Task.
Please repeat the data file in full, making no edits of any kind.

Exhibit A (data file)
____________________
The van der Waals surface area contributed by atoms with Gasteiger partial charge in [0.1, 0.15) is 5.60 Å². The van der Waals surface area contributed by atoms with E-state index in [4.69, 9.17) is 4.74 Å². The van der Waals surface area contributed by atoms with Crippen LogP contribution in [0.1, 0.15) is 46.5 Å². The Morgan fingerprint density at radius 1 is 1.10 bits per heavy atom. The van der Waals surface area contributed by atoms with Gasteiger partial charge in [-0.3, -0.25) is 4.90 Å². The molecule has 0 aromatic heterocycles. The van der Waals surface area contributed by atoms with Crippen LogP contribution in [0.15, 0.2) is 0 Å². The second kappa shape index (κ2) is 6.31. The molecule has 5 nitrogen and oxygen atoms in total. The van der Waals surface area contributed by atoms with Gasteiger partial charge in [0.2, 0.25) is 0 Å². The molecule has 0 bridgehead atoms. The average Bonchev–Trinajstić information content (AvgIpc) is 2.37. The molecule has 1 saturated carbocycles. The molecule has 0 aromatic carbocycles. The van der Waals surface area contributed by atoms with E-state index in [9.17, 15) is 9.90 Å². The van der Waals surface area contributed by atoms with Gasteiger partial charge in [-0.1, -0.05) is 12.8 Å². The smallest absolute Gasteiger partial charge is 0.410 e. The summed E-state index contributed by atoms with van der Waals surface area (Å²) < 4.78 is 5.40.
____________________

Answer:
The van der Waals surface area contributed by atoms with Gasteiger partial charge in [0.1, 0.15) is 5.60 Å². The van der Waals surface area contributed by atoms with E-state index in [4.69, 9.17) is 4.74 Å². The van der Waals surface area contributed by atoms with Crippen LogP contribution in [0.1, 0.15) is 46.5 Å². The Morgan fingerprint density at radius 1 is 1.10 bits per heavy atom. The van der Waals surface area contributed by atoms with Gasteiger partial charge in [-0.3, -0.25) is 4.90 Å². The molecule has 0 aromatic heterocycles. The van der Waals surface area contributed by atoms with Crippen LogP contribution in [0.15, 0.2) is 0 Å². The second kappa shape index (κ2) is 6.31. The molecule has 5 nitrogen and oxygen atoms in total. The van der Waals surface area contributed by atoms with Gasteiger partial charge in [0.2, 0.25) is 0 Å². The molecule has 0 bridgehead atoms. The average Bonchev–Trinajstić information content (AvgIpc) is 2.37. The molecule has 1 saturated carbocycles. The molecule has 0 aromatic carbocycles. The van der Waals surface area contributed by atoms with E-state index in [9.17, 15) is 9.90 Å². The van der Waals surface area contributed by atoms with Gasteiger partial charge in [-0.1, -0.05) is 12.8 Å². The smallest absolute Gasteiger partial charge is 0.410 e. The summed E-state index contributed by atoms with van der Waals surface area (Å²) < 4.78 is 5.40.